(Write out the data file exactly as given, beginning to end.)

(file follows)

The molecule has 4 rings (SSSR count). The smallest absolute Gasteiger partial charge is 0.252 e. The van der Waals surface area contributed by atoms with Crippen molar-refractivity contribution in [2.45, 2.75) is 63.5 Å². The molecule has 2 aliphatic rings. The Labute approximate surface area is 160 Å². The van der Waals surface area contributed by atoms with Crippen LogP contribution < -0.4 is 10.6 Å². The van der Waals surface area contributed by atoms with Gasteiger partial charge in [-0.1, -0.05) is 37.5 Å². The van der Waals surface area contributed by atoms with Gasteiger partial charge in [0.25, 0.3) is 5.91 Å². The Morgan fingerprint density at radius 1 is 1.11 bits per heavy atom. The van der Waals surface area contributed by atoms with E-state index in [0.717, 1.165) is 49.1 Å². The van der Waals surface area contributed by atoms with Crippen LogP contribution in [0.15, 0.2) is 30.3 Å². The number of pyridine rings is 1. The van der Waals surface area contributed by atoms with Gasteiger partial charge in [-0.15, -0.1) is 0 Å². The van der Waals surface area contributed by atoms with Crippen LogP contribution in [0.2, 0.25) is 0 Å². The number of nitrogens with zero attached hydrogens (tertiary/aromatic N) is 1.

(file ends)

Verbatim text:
The molecule has 4 rings (SSSR count). The smallest absolute Gasteiger partial charge is 0.252 e. The van der Waals surface area contributed by atoms with Crippen molar-refractivity contribution in [2.45, 2.75) is 63.5 Å². The molecule has 2 aliphatic rings. The Labute approximate surface area is 160 Å². The van der Waals surface area contributed by atoms with Crippen LogP contribution < -0.4 is 10.6 Å². The van der Waals surface area contributed by atoms with Gasteiger partial charge in [-0.1, -0.05) is 37.5 Å². The van der Waals surface area contributed by atoms with Gasteiger partial charge in [0.25, 0.3) is 5.91 Å². The Morgan fingerprint density at radius 1 is 1.11 bits per heavy atom. The van der Waals surface area contributed by atoms with E-state index in [0.717, 1.165) is 49.1 Å². The van der Waals surface area contributed by atoms with Crippen LogP contribution in [0.15, 0.2) is 30.3 Å². The number of pyridine rings is 1. The van der Waals surface area contributed by atoms with Gasteiger partial charge in [-0.15, -0.1) is 0 Å². The van der Waals surface area contributed by atoms with Crippen LogP contribution in [0.2, 0.25) is 0 Å². The number of nitrogens with zero attached hydrogens (tertiary/aromatic N) is 1.